• bupropion SR (sustained-release)
  • nicotine replacement therapy (NRT)
    • nicotine gum
    • nicotine inhaler
    • nicotine lozenge
    • nicotine nasal spray
    • nicotine patch
  • varenicline (Chantix)

7.) Counseling and medication are effective when used individually but are even more effective when combined.

8.) Telephone quit-line counseling should be encouraged.

9.) Smokers who are unwilling to quit should be addressed with motivational treatments to encourage a change in attitude.

10.) Smoking cessation involving counseling and medication administration is cost-effective. All insurance plans should include coverage of the proven approaches described in the guideline.

Also from the 2008 Surgeon General’s Update: The FDA has added a warning regarding varenicline regarding possible attitude/mood changes including depression, agitation, thoughts of suicide, and suicidal activity. The FDA recommends that patients share any history of psychiatric illness before taking varenicline and that prescribing physicians monitor for mood or behavioral changes in patients taking this medication. With this in mind, whenever interviewing a smoker regarding their history or doing follow-up with patients taking varenicline, questions regarding psychiatric problems should be included. Also, varenicline should not be used in combination with NRT.8 This is a disappointing change for what has turned out to be one of the most effective medications yet to help smokers quit (reflected in a systematic review and meta-analysis published in 2006 examining the effectiveness of smoking cessation using medication).9 Varenicline is a partial agonist that acts on the a4b2 nicotinic acetylcholine receptor (nAChR). The medication causes a moderate increase in the level of dopamine, thus activating the pleasure pathway (like nicotine) and blunting the cravings and withdrawal symptoms. Being a partial agonist at the receptor site, it ties up the receptor and blocks the positive effects of smoking a cigarette; the smoker’s expected pleasure from “sneaking a smoke” does not happen so the reward of cheating while trying to quit is removed.10 Three other treatments for smoking should be mentioned: acupuncture, laser therapy, and hypnotherapy. A Cochrane review of acupuncture concluded that it showed no benefit when compared to sham acupuncture. Laser therapy has not had enough research to support it, and hypnotherapy has also had a Cochrane review that has shown it to have no advantage over other behavioral interventions.7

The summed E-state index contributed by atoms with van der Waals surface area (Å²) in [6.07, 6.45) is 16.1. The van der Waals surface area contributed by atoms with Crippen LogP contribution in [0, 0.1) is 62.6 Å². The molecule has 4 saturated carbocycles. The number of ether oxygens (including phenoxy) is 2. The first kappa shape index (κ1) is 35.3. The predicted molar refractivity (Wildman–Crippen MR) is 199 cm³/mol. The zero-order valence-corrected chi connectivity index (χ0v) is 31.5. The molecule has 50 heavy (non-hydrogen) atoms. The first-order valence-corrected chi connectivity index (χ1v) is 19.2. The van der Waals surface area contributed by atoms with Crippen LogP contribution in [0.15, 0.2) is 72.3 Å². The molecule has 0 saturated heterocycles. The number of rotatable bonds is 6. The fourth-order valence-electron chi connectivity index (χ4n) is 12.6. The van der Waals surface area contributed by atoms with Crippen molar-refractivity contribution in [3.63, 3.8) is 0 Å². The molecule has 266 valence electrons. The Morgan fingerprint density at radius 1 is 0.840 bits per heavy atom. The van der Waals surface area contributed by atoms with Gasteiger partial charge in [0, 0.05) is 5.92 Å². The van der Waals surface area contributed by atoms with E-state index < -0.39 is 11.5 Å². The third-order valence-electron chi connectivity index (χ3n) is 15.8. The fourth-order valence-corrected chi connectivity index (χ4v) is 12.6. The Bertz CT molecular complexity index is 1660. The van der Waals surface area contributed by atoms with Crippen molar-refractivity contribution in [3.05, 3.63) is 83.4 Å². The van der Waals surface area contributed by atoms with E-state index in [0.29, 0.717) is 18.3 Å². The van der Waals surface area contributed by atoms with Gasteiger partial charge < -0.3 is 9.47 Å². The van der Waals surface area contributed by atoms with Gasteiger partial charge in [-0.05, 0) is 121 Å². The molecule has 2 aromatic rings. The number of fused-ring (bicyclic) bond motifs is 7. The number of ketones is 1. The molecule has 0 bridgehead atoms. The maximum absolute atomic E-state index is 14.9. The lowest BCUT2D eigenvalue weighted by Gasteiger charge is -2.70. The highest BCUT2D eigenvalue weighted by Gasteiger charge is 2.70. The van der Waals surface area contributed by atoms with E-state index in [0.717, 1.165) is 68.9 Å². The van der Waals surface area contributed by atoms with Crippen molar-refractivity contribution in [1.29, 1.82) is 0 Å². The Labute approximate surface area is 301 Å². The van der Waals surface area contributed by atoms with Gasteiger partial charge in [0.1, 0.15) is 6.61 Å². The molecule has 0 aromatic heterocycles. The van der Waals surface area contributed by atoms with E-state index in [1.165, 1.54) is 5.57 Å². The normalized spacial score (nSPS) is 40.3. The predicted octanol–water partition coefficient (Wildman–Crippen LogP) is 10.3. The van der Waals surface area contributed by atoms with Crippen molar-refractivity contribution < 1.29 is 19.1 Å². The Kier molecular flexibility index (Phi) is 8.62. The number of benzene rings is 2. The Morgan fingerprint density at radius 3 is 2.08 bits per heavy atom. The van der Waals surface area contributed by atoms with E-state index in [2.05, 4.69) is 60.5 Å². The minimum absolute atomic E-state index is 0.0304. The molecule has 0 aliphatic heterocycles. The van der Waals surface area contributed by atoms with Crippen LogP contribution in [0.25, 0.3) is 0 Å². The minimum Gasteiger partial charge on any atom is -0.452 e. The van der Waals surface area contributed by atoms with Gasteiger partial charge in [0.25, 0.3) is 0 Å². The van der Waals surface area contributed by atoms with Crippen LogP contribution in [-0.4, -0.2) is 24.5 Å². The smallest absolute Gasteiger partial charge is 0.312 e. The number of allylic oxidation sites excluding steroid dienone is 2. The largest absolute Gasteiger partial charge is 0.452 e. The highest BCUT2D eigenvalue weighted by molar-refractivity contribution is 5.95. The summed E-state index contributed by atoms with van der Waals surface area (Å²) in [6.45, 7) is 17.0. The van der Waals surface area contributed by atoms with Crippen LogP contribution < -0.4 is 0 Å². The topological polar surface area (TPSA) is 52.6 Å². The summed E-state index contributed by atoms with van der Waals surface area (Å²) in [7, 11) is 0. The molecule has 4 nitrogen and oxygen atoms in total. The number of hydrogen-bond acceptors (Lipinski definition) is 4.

Breaking News

As this article was being prepared, the announcement was made that the US House of Representatives had passed a bill to give the FDA the authority to regulate tobacco products, including cigarettes and smokeless tobacco. The bill allows control of nicotine levels and flavoring with menthol, and prohibits candy-flavored cigars and cigarettes. Restrictions would be placed on marketing and sales to kids and the use of misleading terms such as light and low tar. Another piece of the legislation brings about disclosure of all the contents in tobacco products. The bill will head to the Senate for consideration.11,12 There is ongoing debate regarding the federal government’s role in regulating tobacco and a variety of opinions as to the impact on issues such as the rate of smoking in women, kids, and minorities.

In my opinion, however, federal oversight is needed and giving the FDA this role makes sense.


Quitting smoking is difficult and often takes several attempts to finally succeed. Based on the guidelines, health care professionals need to take an active role in counseling and encouraging smokers to quit. The guidelines give specific steps and measures to aid in the success, but they are complex and take time to apply. Respiratory therapists need to become experts in the counseling and teaching, and be competent regarding knowledge and application of pharmacotherapy. We also need to make the time to teach, advise, and motivate smokers to quit. When smokers receive expert advice and teaching combined with adequate time to listen, empathize, etc, they have a better chance of quitting successfully. Smoking cessation information is readily available and good counseling, ongoing monitoring, and a motivated health care worker who takes the time to really talk and listen.

William C. Pruitt, RRT, AE-C, CPFT, is senior instructor, Department of Cardiorespiratory Sciences, University of South Alabama, and PRN respiratory therapist at Springhill Medical Center and Mobile Infirmary Medical Center, Mobile. For further information, contact [email protected]